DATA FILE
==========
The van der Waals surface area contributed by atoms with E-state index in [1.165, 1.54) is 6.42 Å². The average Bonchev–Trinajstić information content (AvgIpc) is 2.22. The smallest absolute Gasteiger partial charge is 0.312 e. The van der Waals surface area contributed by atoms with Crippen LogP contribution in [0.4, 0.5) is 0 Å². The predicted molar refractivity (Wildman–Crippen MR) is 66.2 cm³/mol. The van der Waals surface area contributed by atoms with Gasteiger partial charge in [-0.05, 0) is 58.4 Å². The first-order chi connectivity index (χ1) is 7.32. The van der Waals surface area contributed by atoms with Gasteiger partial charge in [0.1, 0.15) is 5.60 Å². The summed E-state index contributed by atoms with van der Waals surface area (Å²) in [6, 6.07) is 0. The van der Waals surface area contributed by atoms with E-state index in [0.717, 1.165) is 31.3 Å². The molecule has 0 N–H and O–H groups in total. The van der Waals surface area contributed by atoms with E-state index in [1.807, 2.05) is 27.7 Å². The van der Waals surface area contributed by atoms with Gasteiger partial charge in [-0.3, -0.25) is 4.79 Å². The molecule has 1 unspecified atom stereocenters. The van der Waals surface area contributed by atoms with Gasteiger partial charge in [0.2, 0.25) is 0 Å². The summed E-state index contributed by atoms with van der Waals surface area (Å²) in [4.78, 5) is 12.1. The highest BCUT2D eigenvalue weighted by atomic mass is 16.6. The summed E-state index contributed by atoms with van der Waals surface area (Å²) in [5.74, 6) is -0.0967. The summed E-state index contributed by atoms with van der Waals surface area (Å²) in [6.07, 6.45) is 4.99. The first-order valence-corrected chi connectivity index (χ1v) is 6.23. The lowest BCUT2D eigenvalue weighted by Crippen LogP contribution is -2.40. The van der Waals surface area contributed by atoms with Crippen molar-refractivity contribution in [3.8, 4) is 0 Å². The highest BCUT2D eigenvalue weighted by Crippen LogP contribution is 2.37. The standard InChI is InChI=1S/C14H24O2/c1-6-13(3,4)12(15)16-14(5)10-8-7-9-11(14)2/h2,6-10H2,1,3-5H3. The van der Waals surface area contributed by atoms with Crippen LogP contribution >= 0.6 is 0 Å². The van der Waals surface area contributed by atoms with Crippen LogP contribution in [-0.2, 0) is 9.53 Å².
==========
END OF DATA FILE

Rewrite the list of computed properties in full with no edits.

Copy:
The van der Waals surface area contributed by atoms with E-state index in [1.165, 1.54) is 6.42 Å². The average Bonchev–Trinajstić information content (AvgIpc) is 2.22. The smallest absolute Gasteiger partial charge is 0.312 e. The van der Waals surface area contributed by atoms with Crippen LogP contribution in [0.4, 0.5) is 0 Å². The predicted molar refractivity (Wildman–Crippen MR) is 66.2 cm³/mol. The van der Waals surface area contributed by atoms with Gasteiger partial charge in [-0.05, 0) is 58.4 Å². The first-order chi connectivity index (χ1) is 7.32. The van der Waals surface area contributed by atoms with Gasteiger partial charge in [0.1, 0.15) is 5.60 Å². The summed E-state index contributed by atoms with van der Waals surface area (Å²) in [6, 6.07) is 0. The van der Waals surface area contributed by atoms with E-state index in [0.717, 1.165) is 31.3 Å². The molecule has 0 N–H and O–H groups in total. The van der Waals surface area contributed by atoms with E-state index in [1.807, 2.05) is 27.7 Å². The van der Waals surface area contributed by atoms with Gasteiger partial charge in [-0.3, -0.25) is 4.79 Å². The molecule has 1 unspecified atom stereocenters. The van der Waals surface area contributed by atoms with Gasteiger partial charge in [0.2, 0.25) is 0 Å². The summed E-state index contributed by atoms with van der Waals surface area (Å²) in [4.78, 5) is 12.1. The highest BCUT2D eigenvalue weighted by atomic mass is 16.6. The summed E-state index contributed by atoms with van der Waals surface area (Å²) in [5.74, 6) is -0.0967. The summed E-state index contributed by atoms with van der Waals surface area (Å²) in [6.07, 6.45) is 4.99. The first-order valence-corrected chi connectivity index (χ1v) is 6.23. The lowest BCUT2D eigenvalue weighted by Crippen LogP contribution is -2.40. The van der Waals surface area contributed by atoms with Crippen molar-refractivity contribution in [3.8, 4) is 0 Å². The highest BCUT2D eigenvalue weighted by Crippen LogP contribution is 2.37. The standard InChI is InChI=1S/C14H24O2/c1-6-13(3,4)12(15)16-14(5)10-8-7-9-11(14)2/h2,6-10H2,1,3-5H3. The van der Waals surface area contributed by atoms with Crippen LogP contribution >= 0.6 is 0 Å². The van der Waals surface area contributed by atoms with Crippen LogP contribution in [-0.2, 0) is 9.53 Å².